Being a parent is hard work! And when your child refuses to do even the little things—like picking up their toys, or getting in the car—its easy to become frustrated. But what if there was a gentle, effective way to improve your kid's behavior without raising your voice? In Is That Me Yelling?: A Parent's Guide to Getting Your Kids to Cooperate Without Losing Your Cool ($16.95), leading authority on parenting, Rona Renner, outlines effective communication strategies that focus on your childs unique temperament. This book will teach you powerful mindfulness techniques based in cognitive behavioral theory and temperament theory to help reduce conflict and foster cooperation, respect, and understanding. You will also learn the real reasons behind your frustration, how your unique temperament can contribute to you losing your temper, and how you can start feeling calm and connecting with your child in a positive way, right away.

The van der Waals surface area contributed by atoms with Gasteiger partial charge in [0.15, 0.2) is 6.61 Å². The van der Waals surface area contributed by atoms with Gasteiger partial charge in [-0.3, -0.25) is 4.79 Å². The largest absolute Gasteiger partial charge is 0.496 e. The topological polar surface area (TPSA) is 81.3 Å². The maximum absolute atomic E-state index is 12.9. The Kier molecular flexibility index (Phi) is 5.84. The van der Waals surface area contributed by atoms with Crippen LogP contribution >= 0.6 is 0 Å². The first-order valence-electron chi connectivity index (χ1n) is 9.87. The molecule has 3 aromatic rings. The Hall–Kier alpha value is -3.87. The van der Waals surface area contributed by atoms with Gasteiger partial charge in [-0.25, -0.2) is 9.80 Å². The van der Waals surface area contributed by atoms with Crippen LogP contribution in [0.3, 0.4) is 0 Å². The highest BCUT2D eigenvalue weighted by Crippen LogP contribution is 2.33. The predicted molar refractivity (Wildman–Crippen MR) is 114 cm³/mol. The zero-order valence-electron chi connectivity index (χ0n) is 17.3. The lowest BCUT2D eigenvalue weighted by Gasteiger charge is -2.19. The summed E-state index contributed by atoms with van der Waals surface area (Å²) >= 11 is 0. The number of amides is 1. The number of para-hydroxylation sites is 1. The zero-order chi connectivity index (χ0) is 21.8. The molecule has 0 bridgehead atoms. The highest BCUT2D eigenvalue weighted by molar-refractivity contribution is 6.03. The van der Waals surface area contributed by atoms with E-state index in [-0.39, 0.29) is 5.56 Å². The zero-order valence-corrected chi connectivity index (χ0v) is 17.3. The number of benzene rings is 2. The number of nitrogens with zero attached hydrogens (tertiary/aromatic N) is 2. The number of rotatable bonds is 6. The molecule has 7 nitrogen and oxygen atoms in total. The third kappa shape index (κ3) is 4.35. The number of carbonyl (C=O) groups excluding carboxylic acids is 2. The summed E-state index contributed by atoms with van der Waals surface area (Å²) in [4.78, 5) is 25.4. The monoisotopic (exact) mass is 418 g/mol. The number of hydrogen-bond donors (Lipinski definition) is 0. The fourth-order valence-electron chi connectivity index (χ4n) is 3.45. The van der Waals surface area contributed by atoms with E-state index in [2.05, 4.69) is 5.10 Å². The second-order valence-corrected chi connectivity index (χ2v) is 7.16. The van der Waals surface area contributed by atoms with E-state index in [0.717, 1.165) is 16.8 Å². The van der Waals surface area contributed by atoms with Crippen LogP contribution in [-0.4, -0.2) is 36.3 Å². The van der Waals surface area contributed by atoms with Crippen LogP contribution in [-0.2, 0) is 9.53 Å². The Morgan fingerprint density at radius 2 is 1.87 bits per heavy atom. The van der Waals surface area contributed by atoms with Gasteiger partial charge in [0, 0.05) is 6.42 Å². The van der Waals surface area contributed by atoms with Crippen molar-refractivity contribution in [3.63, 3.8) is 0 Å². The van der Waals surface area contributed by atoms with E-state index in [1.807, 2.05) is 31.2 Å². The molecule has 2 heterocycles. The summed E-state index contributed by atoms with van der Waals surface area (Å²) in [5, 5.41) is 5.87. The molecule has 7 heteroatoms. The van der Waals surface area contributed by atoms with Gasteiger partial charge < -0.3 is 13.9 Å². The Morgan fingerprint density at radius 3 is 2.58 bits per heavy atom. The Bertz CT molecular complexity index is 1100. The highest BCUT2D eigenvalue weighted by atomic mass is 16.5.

As a parent, you are often under a great deal of stress. Between helping your child with their homework, running a household, and working, its only natural to feel overwhelmed at times. But thats why you need real, practical solutions to help you communicate effectively and compassionately with your children in a way that will benefit you both. This book will show you how.
Rona Renner, RN, graduated from Brooklyn College School of Nursing in 1966, and has since been dedicated to solving problems and helping people reduce their suffering. Her extensive experience includes working in medical and psychiatric hospitals in the USA, training women in childbirth preparation in Zaire Africa, helping to start a learning disabilities program in Pune, India, and providing parent education, ADHD and temperament counseling in California. She currently consults and teaches classes for mental health professionals, teachers, and parents throughout the San Francisco Bay Area and beyond.
Being a parent is hard work And when your child refuses to do even the little things--like picking up their toys, taking a bath, or getting in the car to go to school--it's easy to become frustrated. But what if there was a gentle, effective way for you to improve your kid's behavior without losing your cool or raising your voice?